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These wheels have been sitting in a field out in the open for many years, so today I started working on one to see if they were going to be salvagable for use on my 66 Project Nellie that I'm working on. These are Top Eliminators wheels made by Ansen Automotive, which were the first to start the Torque Thrust style of wheels. I found out mine was produced sometime in the late 60's by a vintage wheel collector, but that's another story!

I wasn't certain how I was going to clean these and get rid of all the scratches, etc. So today, I went ahead and took one of the wheels and media blasted the entire wheel. Was kind of skeptical of blasting the polished lip around the edge of the wheel, but there wasn't much of a polished lip left anymore so I figured it wouldn't hurt anything any worse.

It actually came out pretty nice, and the blasting took away 30+ years of bad paint, discoloring in the aluminum, and minor flaws. But it also took away what ever was left of the polished lip around the edge of the wheel. :eek: I then took the wheel out to the back shop where we have a brake lathe, so I mounted the wheel on the lather and set it for the higher rpm's, grabbed some 600 grit sandpaper, and started wetsanding the lip around the wheel. The lathe made it nice and easy, and cut the time it would have taken down considerably. I then used 1500 grit to smooth the lip out even more.

I couldn't believe the difference it made on this wheel. I haven't even got the polishing wheel out yet, and I'm impressed how well they are coming out.

Question I have, there is still some minor pitts on certain areas of the lip. Should I continue with the 600 grit, and try to sand them out, or try a different way? Someone mention using some sort of mild acid to take out a lot of imperfections, I just don't want to ruin the rims now that I know they can be saved!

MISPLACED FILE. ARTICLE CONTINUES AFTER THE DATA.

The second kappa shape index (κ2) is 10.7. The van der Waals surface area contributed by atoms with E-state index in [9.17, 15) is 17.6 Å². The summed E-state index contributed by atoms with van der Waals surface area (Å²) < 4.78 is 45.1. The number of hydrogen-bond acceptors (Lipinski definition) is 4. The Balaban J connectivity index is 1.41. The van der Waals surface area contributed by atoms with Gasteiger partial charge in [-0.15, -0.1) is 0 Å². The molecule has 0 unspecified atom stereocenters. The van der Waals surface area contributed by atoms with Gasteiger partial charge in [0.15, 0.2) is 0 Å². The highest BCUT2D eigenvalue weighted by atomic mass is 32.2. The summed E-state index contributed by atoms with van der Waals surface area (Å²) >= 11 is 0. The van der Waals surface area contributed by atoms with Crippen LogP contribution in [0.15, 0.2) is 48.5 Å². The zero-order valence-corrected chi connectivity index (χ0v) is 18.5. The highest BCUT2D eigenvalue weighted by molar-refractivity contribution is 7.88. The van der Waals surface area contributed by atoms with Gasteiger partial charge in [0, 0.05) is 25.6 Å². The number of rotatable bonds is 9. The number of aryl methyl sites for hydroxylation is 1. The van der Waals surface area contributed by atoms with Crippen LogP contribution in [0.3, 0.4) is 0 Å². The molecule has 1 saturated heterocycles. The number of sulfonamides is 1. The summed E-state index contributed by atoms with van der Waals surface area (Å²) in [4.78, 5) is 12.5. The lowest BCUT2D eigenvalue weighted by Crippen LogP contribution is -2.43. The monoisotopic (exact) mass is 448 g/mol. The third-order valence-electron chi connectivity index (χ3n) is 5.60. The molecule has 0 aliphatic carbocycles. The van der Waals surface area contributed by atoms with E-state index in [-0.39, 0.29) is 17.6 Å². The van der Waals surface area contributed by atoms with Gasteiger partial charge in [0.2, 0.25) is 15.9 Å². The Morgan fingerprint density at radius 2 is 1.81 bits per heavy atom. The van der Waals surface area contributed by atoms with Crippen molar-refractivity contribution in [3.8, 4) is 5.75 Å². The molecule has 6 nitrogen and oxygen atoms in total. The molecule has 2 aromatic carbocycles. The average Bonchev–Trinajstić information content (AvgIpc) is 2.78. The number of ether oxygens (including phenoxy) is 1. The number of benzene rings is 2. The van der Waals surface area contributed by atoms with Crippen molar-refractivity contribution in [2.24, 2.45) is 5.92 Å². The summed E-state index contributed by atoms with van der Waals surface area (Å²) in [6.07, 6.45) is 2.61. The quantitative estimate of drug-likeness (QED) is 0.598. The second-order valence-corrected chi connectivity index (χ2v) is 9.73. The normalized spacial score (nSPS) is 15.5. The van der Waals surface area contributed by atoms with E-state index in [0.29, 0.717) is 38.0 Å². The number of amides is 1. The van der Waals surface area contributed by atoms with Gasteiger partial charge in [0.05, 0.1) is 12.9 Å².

BTW, I think ALL home garages/shops should have a brake lathe in it. It would of taken me the rest of this week to have got as far on this wheel as I did in 45 minutes today on this lathe.

I'll try to throw up some before during and after photos of the wheel tomorrow!
 

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Hmmm. That's a really good idea Whiz, now if only SWMBO could be convinced I need another lathe... :D
I'm already thinking I can make a rim-spinner (as I have some 69 KH Magstars that need some serious attention) with a pair of pulleys and an axle shaft and run it off an electric motor. Project 23546675-6574431-c begins!
 

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I just restored a set of Ansen slots that had some minor scratches, gravel dings etc. I used 320 grit to take out most imperfections and used 220 on some of the really bad stuff. After the 320, I used 360, 400, 500, 600, 800 then the 1500's etc. I found out after restoring these wheels obver the years to go to progressively higher grits. You jumped from 600 to `1500 maybe o.k. but when it comes time to polishing you may have some hairline scratches. If you use the 320 grit you will have to use 400 next or scratches will be present. You can take out the pits with 600 but it would take a month.
If the wheels are just oxided but no scratches or dings use fine grade emory sandpaper. It will not leave any scratches but takes off the layer of oxidation and tiny gravel dings. After the emory paper I use either 400 or 600 depending on how soft the aluminum is and go up from there. Also found it best to wet sand. It takes less paper, time and the scratches don't seem to be as prevelant. I would stay away from media blasting any polished surface.

American Racing was the first to come out with Torq Thrust in the late '50's or early '60's. Ansen did not start to make the Top Eliminater wheels until mid to late '60's.
Dave
 
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